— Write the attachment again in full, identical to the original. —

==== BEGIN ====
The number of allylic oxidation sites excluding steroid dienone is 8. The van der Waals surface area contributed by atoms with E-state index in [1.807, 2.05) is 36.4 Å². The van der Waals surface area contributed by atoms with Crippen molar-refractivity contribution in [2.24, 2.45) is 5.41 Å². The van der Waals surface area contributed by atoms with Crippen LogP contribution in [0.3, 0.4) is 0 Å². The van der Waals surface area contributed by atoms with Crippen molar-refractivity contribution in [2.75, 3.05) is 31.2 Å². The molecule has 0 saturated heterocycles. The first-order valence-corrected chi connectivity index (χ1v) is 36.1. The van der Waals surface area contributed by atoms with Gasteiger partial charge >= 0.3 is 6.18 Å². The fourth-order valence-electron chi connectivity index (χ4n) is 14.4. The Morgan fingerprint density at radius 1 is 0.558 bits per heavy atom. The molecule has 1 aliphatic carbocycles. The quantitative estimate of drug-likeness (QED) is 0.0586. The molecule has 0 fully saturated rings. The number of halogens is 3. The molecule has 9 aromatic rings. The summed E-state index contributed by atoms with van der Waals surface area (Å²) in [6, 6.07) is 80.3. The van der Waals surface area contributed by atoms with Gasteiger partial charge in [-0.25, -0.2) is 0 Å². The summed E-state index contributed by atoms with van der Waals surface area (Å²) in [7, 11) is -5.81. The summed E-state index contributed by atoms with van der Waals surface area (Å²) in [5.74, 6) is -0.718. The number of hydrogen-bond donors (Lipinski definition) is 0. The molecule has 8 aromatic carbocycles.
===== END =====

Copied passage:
The number of allylic oxidation sites excluding steroid dienone is 8. The van der Waals surface area contributed by atoms with E-state index in [1.807, 2.05) is 36.4 Å². The van der Waals surface area contributed by atoms with Crippen molar-refractivity contribution in [2.24, 2.45) is 5.41 Å². The van der Waals surface area contributed by atoms with Crippen LogP contribution in [0.3, 0.4) is 0 Å². The van der Waals surface area contributed by atoms with Crippen molar-refractivity contribution in [2.75, 3.05) is 31.2 Å². The molecule has 0 saturated heterocycles. The first-order valence-corrected chi connectivity index (χ1v) is 36.1. The van der Waals surface area contributed by atoms with Gasteiger partial charge >= 0.3 is 6.18 Å². The fourth-order valence-electron chi connectivity index (χ4n) is 14.4. The Morgan fingerprint density at radius 1 is 0.558 bits per heavy atom. The molecule has 1 aliphatic carbocycles. The quantitative estimate of drug-likeness (QED) is 0.0586. The molecule has 0 fully saturated rings. The number of halogens is 3. The molecule has 9 aromatic rings. The summed E-state index contributed by atoms with van der Waals surface area (Å²) in [6, 6.07) is 80.3. The van der Waals surface area contributed by atoms with Gasteiger partial charge in [-0.25, -0.2) is 0 Å². The summed E-state index contributed by atoms with van der Waals surface area (Å²) in [7, 11) is -5.81. The summed E-state index contributed by atoms with van der Waals surface area (Å²) in [5.74, 6) is -0.718. The number of hydrogen-bond donors (Lipinski definition) is 0. The molecule has 8 aromatic carbocycles.